We can take some comfort in this week’s announcement of new ‘Magnitsky’ law sanctions which allow the UK government to freeze the assets of individuals who abuse human rights and deny them visas. It will be for us to ensure that these orders become regular tools in our pursuit of international justice. This is particularly important now, because the pandemic presents huge challenges to societies: the risk of a cataclysmic death toll means that governments have to take exceptional steps. Few people of sound mind disagree. It is why virtually every nation in the world has passed emergency legislation to end our freedom of assembly, curtail freedom of association, create powers to enforce rules on social distancing and quarantine and even develop apps which involve locational surveillance. The key part of this deal is that any liberties taken should not be out of all proportion to social need and the powers should be time limited and circumscribed.
The problem is that this contagion coincides with another contagion: the rise of populism and authoritarianism. Under the flag of the pandemic, or using it as a distraction, many of the world’s new style “illiberal democrats” have seized the moment. The escalation of human rights abuse is truly alarming. Horrifying, in fact.
Everywhere women are facing a terrifying increase in domestic violence and murder. Across the Middle East and North Africa, in Pakistan and India, through Europe and the United States there has been an explosion of reported abuse. Women everywhere are being harassed and victimised on social media. They are seeing their children abducted and marriages forced on girls. And this is the crime that we are hearing about. Given the lockdown, many women cannot seek help; they are closed in with their abuser. They have no access to a mobile phone nor access to clean water and the hygiene necessary to ward off the virus. In places like Poland and some American states the opportunity is being taken to ban abortion or reduce access to it with no opportunity to protest given that public gathering is also banned.
Police and military forces are using the virus as a pretext to round up dissidents – thousands are in detention in El Salvador. In Kazakhstan, removal of the right to assemble is being written into permanent law. In the Philippines, president Rodrigo Duterte has given the instruction to shoot dead anyone breaking the lockdown rules. Throughout India the opportunity to turn on Muslims has been seized. They are being blamed for spreading the virus and driven out of their homes and factories, sent on foot without their wages back to rural areas from which they had come to the cities. Blaming is the product of fear and a deliberate ploy by governments who fail to provide good information and stifle a free press. In parts of Africa it is the LGBTQ+ community that is being scapegoated and in China those accused of reintroducing the virus are African students.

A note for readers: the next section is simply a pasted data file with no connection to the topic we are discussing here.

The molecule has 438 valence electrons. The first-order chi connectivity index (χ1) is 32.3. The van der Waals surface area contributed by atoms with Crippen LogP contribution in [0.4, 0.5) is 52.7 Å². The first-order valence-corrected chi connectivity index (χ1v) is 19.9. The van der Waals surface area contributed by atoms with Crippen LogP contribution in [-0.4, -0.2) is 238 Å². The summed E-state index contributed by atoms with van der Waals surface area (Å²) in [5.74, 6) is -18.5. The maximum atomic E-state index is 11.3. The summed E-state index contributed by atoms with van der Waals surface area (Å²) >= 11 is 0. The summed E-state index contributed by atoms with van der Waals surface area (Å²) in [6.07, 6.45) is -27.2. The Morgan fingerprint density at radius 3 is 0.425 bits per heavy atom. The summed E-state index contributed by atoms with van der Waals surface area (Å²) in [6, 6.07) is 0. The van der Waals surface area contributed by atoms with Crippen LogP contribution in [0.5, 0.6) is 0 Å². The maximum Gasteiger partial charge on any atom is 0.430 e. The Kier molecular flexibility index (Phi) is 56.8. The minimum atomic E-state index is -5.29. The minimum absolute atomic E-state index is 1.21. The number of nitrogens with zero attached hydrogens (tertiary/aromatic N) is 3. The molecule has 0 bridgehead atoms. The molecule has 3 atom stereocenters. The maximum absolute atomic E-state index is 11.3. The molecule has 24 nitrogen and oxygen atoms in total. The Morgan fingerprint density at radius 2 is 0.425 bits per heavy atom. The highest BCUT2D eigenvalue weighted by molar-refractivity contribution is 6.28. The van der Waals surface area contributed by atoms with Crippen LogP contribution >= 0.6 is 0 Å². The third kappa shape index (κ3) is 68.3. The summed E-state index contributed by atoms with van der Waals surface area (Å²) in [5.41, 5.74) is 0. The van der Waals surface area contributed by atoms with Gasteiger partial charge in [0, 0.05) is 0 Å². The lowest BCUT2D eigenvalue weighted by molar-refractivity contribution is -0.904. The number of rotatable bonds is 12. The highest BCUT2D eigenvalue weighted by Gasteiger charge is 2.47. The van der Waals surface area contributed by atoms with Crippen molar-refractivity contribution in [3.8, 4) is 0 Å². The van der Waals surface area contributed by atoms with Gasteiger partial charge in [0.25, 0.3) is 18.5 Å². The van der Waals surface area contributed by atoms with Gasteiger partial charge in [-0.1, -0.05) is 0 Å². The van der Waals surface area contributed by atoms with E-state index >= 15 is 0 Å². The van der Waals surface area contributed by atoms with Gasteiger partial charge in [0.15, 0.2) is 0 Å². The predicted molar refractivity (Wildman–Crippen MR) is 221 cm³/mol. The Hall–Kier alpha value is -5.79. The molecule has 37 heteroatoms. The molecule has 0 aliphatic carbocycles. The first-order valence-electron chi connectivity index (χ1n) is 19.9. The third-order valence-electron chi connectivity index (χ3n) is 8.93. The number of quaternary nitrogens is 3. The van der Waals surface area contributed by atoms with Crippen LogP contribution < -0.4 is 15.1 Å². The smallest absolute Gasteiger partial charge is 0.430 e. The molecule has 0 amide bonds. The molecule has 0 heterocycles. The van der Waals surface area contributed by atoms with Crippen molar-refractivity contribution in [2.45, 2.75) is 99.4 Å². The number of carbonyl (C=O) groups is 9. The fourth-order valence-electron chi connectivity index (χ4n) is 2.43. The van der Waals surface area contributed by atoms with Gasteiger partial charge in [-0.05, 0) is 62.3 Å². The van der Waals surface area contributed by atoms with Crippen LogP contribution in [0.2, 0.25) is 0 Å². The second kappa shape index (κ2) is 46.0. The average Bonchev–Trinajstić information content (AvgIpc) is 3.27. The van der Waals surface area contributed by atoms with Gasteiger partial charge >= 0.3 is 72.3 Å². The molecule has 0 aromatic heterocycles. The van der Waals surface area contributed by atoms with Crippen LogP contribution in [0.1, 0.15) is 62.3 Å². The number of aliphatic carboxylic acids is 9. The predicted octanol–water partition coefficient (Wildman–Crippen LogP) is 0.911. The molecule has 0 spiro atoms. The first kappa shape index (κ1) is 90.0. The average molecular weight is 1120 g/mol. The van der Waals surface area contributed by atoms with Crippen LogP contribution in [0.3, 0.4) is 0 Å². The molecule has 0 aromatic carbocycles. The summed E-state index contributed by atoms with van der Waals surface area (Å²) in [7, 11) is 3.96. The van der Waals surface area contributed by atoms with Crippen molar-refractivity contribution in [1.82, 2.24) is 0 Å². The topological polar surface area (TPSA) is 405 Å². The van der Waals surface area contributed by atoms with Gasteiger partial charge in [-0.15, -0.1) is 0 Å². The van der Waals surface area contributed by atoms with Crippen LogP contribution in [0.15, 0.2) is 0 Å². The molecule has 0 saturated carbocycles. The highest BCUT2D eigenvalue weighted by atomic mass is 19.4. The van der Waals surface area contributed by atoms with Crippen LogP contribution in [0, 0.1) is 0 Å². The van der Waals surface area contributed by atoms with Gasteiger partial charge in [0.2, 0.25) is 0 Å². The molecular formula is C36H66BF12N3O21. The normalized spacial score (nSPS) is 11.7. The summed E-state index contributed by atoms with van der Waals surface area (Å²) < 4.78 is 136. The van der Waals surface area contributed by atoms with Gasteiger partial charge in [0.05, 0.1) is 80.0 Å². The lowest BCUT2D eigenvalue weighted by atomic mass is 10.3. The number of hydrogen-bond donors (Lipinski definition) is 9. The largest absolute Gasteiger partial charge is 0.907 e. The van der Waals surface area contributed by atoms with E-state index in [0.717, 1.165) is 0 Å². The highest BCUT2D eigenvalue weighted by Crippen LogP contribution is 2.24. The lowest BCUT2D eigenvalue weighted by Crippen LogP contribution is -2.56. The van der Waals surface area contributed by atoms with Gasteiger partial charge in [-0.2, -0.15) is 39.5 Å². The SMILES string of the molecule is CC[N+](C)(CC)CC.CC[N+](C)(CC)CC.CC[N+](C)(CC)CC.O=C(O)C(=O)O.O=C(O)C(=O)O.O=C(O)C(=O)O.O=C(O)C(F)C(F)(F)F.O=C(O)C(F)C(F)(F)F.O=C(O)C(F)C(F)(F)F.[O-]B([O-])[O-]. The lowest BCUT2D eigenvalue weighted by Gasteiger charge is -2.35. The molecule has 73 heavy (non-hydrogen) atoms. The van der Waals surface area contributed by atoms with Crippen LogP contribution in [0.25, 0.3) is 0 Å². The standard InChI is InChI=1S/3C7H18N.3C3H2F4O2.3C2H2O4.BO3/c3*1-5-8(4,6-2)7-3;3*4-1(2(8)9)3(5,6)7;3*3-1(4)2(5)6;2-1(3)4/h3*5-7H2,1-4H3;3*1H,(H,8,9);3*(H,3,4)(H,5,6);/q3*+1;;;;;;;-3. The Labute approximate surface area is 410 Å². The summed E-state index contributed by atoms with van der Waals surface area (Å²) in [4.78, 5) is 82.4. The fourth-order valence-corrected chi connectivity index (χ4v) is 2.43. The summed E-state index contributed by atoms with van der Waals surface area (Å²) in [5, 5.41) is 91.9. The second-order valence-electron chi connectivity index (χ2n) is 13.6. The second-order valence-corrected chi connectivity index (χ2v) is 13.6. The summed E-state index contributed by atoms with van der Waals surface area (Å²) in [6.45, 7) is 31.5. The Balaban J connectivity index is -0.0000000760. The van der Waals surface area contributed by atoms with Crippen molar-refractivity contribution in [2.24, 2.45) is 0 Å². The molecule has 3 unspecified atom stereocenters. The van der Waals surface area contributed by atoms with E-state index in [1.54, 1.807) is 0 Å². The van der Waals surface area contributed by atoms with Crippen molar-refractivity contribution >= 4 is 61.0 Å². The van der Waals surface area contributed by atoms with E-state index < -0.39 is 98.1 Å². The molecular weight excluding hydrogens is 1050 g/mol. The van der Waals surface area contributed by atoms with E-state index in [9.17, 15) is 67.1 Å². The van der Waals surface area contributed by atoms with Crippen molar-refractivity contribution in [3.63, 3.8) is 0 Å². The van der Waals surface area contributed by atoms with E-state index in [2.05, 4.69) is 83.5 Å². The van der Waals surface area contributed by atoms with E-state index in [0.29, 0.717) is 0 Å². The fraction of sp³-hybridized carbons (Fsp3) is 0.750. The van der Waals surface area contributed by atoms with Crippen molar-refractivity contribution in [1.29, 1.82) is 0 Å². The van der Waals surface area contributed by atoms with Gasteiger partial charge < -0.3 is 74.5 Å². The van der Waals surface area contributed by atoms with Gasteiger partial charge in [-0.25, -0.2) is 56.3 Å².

The Muslim Rohingya community has been subjected to genocidal violence and rape at the hands of the Myanmar military and are now huddled in squalid camps in Bangladesh. The Uighar Muslims in China are locked up in concentration camps. Until now it was hard to imagine greater suffering but the virus brings further devastation. In Kashmir, restrictive laws are being enforced in cruel and shocking ways and there has also been an internet lockdown so people do not even know how to access help if they are ill.
Journalists are being targeted in many authoritarian regimes if they write in any way critical of government. Viktor Orbán in Hungary has seized power by decree and without time limit. He has also introduced laws which jail persons publishing matters that contradict his statements or policy, claiming he is ending fake news, but it is independent journalists who are under the spotlight. Bulgaria, Romania, Russia, whole tracts of Eastern Europe and all of the oligarch-run states of Central Asia are following suit.
Then, there are the places where leaders are in denial or putting enrichment ahead of human life. Jair Bolsanaro, the Trump protégé, is childishly dismissive of the protections that are needed to contain the epidemic and continues to permit the logging and deforestation which means the virus is being brought into the realm of the indigenous people of Brazil. Daniel Ortega in Nicaragua not only refuses a lockdown but actively encourages large public gatherings.
Trump in the USA has declared openly that asylum seekers are to be barred any opportunity to enter the country to seek sanctuary whatever the evidence of persecution. This runs totally counter to international law. China has taken the moment to tighten its grip on Hong Kong with 15 pro-democracy veteran activists arrested and charged with conspiring to create violent protests last year in contravention of banning orders, when in fact they are all dedicated to peaceful protest and the rule of law. The recent security legislation wholly undermines the rule of law, independence of the judiciary and the rights of Hong Kong citizens and is a breach in international law.
The list of egregious conduct is long and grotesque. Currently our own preoccupation is with the many who are suffering here in the UK and dying of coronavirus. We are also fearful for our economic future and that of the world. It would be all too easy to lay to one side the stealthy erosion of the rule of law and to think these abuses of human rights are not our problem. But this another kind of contagion and it seeps into people’s hearts and minds and eventually it feeds on the body politic.
As efforts are made to save the economy of this country and secure post–Brexit trade deals, these human rights abuses could easily be forgotten and buried with the hundreds of thousands of Covid–19 deaths. We cannot let that happen.
Photo credit: AK Rockefeller/Flickr